A panel of the US Court of Appeals for D.C. in January ruled that the FCC could enforce net neutrality rules under the Telecommunications Act of 1995, but only if the ISPs were classified as common carriers, not information services, as they were designated in 2005 by George W. Bush’s FCC. Judge Laurence Silberman, who dissented from his fellow judges in the 2-1 decision, wrote that the FCC does have authority under the law to take “measures that promote competition in the local telecommunications market or other regulating methods that remove barriers to infrastructure investment.” In a footnote, Silberman wrote that “[a]n example of a paradigmatic barrier to infrastructure investment would be state laws that prohibit municipalities from creating their own broadband infrastructure to compete against private companies.”
Many smaller and mid-sized cities have had difficulty getting their local phone or cable companies to provide broadband service — at least until the communities started building their own community networks. The National Telecommunications and Information Administration reported in May 2013 that almost 100% of urban residents have access to download speeds of at least 6 megabits per second (Mbps), which is suitable for email and other basic Internet service, but only 82% of rural communities can access those speeds. And while almost 88% of urban residents have access to speeds of 25 Mbps, which is more suitable for video streaming and other advanced uses, only 41% of rural residents have the same access. Many Americans lack even basic 3 Mbps broadband.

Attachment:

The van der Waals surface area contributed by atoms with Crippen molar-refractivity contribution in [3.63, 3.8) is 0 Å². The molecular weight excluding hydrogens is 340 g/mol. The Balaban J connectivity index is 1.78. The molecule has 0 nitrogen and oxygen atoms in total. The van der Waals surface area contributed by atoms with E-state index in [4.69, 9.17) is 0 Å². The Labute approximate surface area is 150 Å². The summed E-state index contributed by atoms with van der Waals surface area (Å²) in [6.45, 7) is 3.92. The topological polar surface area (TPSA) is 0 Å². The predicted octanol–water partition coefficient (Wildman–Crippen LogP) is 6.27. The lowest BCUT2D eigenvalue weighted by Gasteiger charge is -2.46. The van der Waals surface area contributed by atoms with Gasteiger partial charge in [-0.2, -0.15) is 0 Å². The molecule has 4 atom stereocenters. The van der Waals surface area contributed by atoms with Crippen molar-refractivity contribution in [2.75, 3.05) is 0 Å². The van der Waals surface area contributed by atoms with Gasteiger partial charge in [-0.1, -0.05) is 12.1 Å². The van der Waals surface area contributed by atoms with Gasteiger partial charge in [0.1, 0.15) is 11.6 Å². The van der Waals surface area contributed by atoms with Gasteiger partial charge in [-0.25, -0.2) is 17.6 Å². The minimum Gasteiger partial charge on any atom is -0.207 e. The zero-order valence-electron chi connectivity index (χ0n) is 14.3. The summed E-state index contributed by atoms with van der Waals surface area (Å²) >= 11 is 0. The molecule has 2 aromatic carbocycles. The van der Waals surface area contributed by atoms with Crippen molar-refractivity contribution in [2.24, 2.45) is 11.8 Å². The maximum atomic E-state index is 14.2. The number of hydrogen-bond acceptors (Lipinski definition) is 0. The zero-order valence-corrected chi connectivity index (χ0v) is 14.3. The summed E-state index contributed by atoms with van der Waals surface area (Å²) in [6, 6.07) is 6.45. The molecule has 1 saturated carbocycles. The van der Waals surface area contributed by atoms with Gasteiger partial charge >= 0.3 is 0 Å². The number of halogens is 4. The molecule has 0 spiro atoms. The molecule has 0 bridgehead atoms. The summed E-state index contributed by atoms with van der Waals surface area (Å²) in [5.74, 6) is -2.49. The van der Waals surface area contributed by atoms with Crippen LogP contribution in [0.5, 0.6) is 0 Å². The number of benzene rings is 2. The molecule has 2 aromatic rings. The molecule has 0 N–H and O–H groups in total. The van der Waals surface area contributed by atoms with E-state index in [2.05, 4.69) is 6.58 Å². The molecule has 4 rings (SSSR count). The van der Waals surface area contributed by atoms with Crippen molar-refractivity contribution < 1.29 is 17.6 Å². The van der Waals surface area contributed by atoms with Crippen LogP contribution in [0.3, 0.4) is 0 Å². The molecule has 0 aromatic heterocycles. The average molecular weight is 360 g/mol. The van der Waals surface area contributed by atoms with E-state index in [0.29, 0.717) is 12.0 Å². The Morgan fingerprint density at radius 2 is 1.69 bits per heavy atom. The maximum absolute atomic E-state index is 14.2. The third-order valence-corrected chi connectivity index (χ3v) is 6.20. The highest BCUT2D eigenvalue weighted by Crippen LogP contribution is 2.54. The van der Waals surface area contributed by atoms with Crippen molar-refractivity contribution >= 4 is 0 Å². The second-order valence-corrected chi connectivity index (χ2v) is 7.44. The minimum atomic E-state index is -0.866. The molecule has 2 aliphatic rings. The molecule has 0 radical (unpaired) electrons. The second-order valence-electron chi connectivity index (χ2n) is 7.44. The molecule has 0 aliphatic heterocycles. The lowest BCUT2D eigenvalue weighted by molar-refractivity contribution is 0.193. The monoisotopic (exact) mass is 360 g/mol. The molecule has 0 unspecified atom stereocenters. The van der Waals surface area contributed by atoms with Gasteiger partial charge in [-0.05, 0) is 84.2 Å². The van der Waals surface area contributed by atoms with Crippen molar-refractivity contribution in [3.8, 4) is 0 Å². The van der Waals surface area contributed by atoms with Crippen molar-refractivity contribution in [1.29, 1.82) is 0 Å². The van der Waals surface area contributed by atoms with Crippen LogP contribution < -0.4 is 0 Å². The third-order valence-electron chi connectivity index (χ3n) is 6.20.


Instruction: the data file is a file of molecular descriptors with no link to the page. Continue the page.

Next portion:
Edward Wyatt reported in the New York Times Dec. 29, 2013, that the United States is falling dangerously behind other nations in offering high-speed, affordable broadband service to businesses and consumers. The average Internet speed in Riga, Latvia, is at least two and a half times that of San Antonio, Texas, according to Ookla, a research firm that measures broadband speeds around the globe. That means downloading a two-hour movie takes, on average, 35 minutes in San Antonio, and 13 in Riga. And the cost of Riga’s service is about one-fourth that of San Antonio.
Ironically, San Antonio’s city-owned electric utility has installed fiber-optic cable that is used by city officials and could provide low-cost broadband services for the city’s residents, but Texas law prohibits the city from providing the service.
However, Wyatt noted that at least three American cities have such superfast broadband that if they were ranked against foreign countries, Bristol, Va., Chattanooga, Tenn., and Lafayette, La., would rank in the top 10. And those three cities built municipal fiber-optic networks that can operate just as fast as the swiftest connections in Hong Kong, Seoul and Tokyo.